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Restoring Illiquidity

If there’s one general lesson you learn from options theory that transcends its uncertain details, it’s that every good thing has its downside. Positive curvature is accompanied by rapid time decay. Everything in moderation, therefore.

Liquidity is not an unmitigated good, and the world recognizes this practically in most things by creating friction and viscosity to slow us down. Without friction nothing would happen and no one would exist.

You can have friction in time. People used to get engaged before they got married, wait for a marriage license, pass blood tests, etc. Same in reverse. If you join a gym you have a few days to change your mind. Wall Street partnerships and their illiquidity made firms think long term.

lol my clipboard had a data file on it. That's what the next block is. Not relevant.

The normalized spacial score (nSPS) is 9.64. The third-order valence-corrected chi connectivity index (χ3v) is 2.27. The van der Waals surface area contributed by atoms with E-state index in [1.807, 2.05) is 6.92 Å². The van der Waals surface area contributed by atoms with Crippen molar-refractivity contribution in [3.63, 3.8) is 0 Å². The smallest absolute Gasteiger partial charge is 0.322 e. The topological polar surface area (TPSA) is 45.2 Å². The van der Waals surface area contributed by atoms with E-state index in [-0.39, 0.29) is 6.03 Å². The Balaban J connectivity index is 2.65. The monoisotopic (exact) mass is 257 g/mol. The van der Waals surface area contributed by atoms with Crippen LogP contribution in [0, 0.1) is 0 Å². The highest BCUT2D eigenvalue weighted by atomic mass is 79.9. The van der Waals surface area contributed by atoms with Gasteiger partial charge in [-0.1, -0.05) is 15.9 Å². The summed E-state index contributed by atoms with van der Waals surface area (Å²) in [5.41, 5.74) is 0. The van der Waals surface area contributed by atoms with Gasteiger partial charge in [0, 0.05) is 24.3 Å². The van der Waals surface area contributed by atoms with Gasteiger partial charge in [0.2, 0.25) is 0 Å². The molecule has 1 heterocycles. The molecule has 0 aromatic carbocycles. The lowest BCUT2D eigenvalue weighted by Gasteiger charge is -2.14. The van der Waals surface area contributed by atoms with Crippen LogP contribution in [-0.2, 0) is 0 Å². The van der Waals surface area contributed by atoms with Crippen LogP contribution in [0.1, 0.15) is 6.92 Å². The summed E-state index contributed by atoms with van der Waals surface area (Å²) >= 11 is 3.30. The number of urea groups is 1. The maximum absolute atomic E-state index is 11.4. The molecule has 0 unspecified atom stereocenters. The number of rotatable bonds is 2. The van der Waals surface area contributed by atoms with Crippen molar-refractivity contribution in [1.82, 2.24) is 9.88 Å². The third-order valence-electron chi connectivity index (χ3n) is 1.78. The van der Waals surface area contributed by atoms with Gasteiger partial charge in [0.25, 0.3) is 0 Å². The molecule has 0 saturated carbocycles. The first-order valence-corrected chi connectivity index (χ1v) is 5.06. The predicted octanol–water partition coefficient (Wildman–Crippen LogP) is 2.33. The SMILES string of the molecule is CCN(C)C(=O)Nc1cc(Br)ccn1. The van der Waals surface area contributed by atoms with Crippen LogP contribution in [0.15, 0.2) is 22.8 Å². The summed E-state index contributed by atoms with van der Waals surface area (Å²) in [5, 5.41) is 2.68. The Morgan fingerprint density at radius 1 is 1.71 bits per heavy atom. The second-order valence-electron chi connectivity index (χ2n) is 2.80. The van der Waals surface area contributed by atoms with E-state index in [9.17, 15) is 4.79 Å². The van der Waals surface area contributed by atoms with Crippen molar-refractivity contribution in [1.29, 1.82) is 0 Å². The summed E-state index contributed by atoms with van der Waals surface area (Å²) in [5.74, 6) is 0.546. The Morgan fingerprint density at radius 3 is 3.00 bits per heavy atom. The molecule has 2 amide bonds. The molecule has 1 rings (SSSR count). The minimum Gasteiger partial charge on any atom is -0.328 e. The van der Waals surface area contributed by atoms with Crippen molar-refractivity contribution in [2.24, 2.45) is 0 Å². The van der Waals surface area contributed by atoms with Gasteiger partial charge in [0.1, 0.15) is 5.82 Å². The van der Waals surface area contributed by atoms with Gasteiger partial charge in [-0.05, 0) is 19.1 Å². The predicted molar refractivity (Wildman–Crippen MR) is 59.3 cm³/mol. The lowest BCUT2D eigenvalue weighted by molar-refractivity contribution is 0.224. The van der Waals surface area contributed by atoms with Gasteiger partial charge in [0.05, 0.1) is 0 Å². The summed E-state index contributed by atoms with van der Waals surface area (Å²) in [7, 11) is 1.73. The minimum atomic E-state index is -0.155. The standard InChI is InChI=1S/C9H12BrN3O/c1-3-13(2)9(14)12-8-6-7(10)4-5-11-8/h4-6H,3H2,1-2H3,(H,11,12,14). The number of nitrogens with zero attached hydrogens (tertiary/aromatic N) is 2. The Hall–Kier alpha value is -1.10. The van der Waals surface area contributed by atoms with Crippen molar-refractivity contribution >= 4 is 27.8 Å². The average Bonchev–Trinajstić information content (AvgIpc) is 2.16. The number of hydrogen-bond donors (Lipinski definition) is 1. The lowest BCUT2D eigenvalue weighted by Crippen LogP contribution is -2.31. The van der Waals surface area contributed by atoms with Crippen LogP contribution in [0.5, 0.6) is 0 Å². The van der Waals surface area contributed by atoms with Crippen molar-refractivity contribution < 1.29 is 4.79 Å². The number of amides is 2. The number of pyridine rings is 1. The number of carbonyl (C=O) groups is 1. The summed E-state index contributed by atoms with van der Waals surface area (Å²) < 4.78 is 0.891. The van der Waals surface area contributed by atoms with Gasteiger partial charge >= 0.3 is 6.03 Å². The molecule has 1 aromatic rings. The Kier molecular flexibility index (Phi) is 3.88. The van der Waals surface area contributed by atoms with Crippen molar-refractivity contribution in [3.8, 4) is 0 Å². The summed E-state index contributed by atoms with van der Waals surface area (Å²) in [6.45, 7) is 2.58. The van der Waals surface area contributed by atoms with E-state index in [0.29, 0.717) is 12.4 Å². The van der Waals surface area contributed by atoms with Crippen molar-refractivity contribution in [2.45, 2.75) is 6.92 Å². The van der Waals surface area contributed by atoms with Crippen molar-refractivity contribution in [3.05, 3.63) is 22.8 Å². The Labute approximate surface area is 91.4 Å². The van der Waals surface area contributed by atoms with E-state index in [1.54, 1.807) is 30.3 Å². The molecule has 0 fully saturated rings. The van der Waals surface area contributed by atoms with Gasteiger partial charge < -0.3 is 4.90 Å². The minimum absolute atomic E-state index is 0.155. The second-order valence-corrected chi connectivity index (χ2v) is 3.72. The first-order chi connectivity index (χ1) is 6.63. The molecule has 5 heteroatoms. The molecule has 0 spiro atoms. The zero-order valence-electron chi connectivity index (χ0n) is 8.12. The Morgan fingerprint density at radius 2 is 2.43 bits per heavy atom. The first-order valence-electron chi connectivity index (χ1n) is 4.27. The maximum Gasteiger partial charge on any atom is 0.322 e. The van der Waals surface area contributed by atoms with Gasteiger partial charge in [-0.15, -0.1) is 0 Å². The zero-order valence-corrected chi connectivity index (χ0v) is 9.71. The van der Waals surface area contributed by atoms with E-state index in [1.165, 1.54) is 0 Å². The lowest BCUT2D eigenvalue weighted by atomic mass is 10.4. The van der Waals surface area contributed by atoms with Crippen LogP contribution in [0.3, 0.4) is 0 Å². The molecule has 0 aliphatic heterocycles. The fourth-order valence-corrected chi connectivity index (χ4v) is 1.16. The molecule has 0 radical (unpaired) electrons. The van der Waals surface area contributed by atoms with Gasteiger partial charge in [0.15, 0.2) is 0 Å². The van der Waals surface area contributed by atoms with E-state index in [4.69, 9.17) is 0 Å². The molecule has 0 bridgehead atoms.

You can have friction in space. Coop apts outlaw or tax apartment flipping for the benefit of the long-term residents. Some stock markets have circuit breakers to slow things down. In some countries stock buying and selling requires a stamp tax. Glass-Steagall imposed barriers on mixing lending with trading.

Too much friction may be bad, but a little friction is a good thing.

Statistical arbitrage claims to be a liquidity provider and therefore good for you. It’s not so entirely self-evident to me. And if it does provide liquidity, is it the kind of liquidity you want if you’re a long-term resident of the market?

People have to extrapolate to reach conclusions. Lack of estrogen is linked to osteoporosis so you should take supplements. A little liquidity is good therefore more is better. Not so obviously obvious. Lowering friction sounds good but maybe it’s a slippery slope.

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